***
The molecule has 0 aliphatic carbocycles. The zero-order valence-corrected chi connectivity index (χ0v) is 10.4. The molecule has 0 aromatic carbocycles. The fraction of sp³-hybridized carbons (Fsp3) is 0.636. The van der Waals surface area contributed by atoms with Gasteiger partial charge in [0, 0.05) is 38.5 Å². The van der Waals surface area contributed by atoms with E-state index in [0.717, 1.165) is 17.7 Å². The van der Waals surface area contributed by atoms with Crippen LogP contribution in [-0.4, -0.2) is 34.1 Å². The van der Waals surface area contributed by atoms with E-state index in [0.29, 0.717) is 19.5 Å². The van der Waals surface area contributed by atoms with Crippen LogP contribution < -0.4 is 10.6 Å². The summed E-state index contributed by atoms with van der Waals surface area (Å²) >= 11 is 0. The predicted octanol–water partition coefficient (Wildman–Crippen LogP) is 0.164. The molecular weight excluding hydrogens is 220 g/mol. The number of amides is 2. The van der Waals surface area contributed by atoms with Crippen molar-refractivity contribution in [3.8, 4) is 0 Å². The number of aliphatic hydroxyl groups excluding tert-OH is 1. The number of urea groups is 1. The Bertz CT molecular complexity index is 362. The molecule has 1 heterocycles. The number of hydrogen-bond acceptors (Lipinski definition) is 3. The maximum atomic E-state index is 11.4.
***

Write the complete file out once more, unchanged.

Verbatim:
The molecule has 0 aliphatic carbocycles. The zero-order valence-corrected chi connectivity index (χ0v) is 10.4. The molecule has 0 aromatic carbocycles. The fraction of sp³-hybridized carbons (Fsp3) is 0.636. The van der Waals surface area contributed by atoms with Gasteiger partial charge in [0, 0.05) is 38.5 Å². The van der Waals surface area contributed by atoms with E-state index in [0.717, 1.165) is 17.7 Å². The van der Waals surface area contributed by atoms with Crippen LogP contribution in [-0.4, -0.2) is 34.1 Å². The van der Waals surface area contributed by atoms with E-state index in [0.29, 0.717) is 19.5 Å². The van der Waals surface area contributed by atoms with Crippen LogP contribution < -0.4 is 10.6 Å². The summed E-state index contributed by atoms with van der Waals surface area (Å²) >= 11 is 0. The predicted octanol–water partition coefficient (Wildman–Crippen LogP) is 0.164. The molecular weight excluding hydrogens is 220 g/mol. The number of amides is 2. The van der Waals surface area contributed by atoms with Crippen molar-refractivity contribution in [3.8, 4) is 0 Å². The number of aliphatic hydroxyl groups excluding tert-OH is 1. The number of urea groups is 1. The Bertz CT molecular complexity index is 362. The molecule has 1 heterocycles. The number of hydrogen-bond acceptors (Lipinski definition) is 3. The maximum atomic E-state index is 11.4.